Be aware, if you try to close the sales too early in this phase, it could backfire on you particularly if you haven’t built trust and rapport or uncovered their needs as opposed to their wants. If you do, you are likely to get a sales objection where the sales process stalls or the prospect is not interested in moving forward.
3. Establish the difference between want and need
In a more sophisticated sales environment, a buyer may have done their research and know exactly what they want. There are a percentage of people who are good at research, for instance, buying a car, a television or even a house. They may troll on-line and compare products with each other, know what they want and as a result they are ready to buy now. This is when they often shop around for the best deal.
If you find yourself in front of a buyer who has done their research, it’s time to close the sale. Keep in mind, they won’t necessarily buy on price, the buyer will take into account if they can trust you are the right person to buy from which is why trust and rapport is so important. People don’t buy from people they do not like.
Don’t get sucked into believing buyers always know what they want in spite of their research. What they want may be different than what they really need. If you are a skilled salesperson and good at closing, you can take a buyer who is shopping around and quickly close the sale based on what they tell you they need. If you do this, be absolutely certain what they wanted was in fact what they needed.
If you sell a buyer on what they want and it’s not what they need, the sale could backfire on you for they will blame you when things go wrong and not their decision making process. To avoid this scenario, always check what their needs are with a few questions to make sure what they want is what they need.
4. Overcoming an objection
If they are not interested, it means you either haven’t establish trust and rapport or you failed to find out the buyers real why, their dominant buying motive which essentially are their needs not wants.
You may not be able to close a sale because the buyer is trying it on – in other words, trying to get you to lower your price. It’s a mistake to immediately give in and offer a discount as it’s an attack on your bottom line. Laugh it off and say, “other than price is there any other reason we can’t do business today?” That question will identify if they are trying it on. If they are laugh it off and go for the close.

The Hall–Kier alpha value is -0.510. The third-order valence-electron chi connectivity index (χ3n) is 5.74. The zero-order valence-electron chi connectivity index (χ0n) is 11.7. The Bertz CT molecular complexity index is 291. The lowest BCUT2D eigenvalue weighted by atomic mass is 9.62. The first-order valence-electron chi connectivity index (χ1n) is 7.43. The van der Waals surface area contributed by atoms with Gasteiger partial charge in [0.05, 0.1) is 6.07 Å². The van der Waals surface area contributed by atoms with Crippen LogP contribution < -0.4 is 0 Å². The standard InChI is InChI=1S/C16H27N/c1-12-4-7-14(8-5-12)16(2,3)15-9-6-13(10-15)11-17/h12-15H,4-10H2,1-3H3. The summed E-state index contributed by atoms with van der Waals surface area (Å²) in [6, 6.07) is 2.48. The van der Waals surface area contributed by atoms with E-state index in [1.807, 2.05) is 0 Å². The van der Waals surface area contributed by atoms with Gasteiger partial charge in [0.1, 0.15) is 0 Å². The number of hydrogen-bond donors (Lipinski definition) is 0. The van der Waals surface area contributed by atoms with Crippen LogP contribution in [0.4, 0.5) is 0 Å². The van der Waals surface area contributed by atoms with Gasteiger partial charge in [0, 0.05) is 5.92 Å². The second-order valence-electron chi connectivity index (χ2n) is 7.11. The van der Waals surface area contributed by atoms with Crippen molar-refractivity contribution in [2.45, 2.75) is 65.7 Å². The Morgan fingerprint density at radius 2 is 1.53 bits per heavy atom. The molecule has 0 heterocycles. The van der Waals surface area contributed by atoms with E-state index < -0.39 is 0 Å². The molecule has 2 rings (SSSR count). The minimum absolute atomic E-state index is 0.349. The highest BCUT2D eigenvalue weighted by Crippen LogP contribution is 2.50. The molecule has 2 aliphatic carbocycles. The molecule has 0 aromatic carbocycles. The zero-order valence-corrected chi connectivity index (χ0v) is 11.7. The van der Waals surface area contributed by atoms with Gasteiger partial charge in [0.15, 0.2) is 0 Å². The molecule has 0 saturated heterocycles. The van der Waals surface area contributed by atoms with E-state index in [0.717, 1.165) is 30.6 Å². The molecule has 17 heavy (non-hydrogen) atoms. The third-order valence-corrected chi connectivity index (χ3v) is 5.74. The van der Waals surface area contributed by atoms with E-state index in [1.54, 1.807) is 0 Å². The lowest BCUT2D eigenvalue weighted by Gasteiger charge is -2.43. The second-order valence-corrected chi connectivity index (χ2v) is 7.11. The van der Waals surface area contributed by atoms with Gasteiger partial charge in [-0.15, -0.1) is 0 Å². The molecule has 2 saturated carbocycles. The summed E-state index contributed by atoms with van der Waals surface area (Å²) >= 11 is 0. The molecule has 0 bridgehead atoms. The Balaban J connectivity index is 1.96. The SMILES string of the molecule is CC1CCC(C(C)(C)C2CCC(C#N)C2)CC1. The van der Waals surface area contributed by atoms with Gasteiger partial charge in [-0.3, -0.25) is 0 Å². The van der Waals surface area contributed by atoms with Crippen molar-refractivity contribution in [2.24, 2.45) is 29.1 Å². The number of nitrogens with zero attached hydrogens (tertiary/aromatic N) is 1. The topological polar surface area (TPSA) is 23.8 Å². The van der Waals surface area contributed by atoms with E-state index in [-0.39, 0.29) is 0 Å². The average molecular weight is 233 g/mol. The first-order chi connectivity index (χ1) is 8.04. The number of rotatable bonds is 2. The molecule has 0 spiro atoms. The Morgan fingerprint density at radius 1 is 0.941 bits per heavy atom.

You might not be able to close the sale because the buyer has misunderstood something. For example, they may be confused about what your product or service can do for them. If this is the case, then you will need to clear up the misunderstanding then go for the close.
Another reason you might find it hard to close a sale is that the buyer has a genuine objection. Your product or service genuinely doesn’t match their needs. If this is the case, you need to rely on your value proposition to help the buyer come to an understanding that buying from you is a good option based on your strength of service or the positive features and benefits of your products or services. Simply ask for the sale in this case for you have nothing to lose.
5. Closing lines
If you have worked your way through the buying and selling process well, handled any objections or even presented a proposal, you come to the time where you are in a position to close the sale. One of biggest reasons salespeople fail to close a sale after doing everything else right, they simply don’t ask for the sale.
Buyers have a preference as to how they like to communicate. Visual buyers are interested in the way things look. They use phrases with visual words like “that looks good to me.” If you were going to pitch to a visual buyer you would say, “If I could SHOW you an ATTRACTIVE way in which you could benefit from (your product or service) you would want to LOOK at it wouldn’t you?”
Auditory buyers are interested in the way things sound. They will use auditory phrases like “that sounds great to me.” To pitch to an auditory buyer, you would say “If I could TELL you a way in which you could benefit from (your product or service) you would want to HEAR about it wouldn’t you?”
Kinaesthetic buyers are interested in the way things work and use touchy feeling words like “that feels good to me.” To pitch to a Kinaesthetic buyer, you would say “If I could help you GET A HOLD of a CONCRETE way in which you could benefit from (your product or service) you would want to GET A FEEL FOR IT wouldn’t you?”
Once you are aware of a buyer’s visual, auditory or kinaesthetic preferences, you can use their preferred language to close the sale. For instance:
If this LOOKS GOOD to you, we can FOCUS on signing off on the paperwork.
If this SOUNDS GOOD to you, we can DISCUSS how to get you started.
If this FEELS GOOD to you, we will go ahead and get you started by HANDLING THE PAPERWORK.
Remember, to successfully close the sale, timing is everything!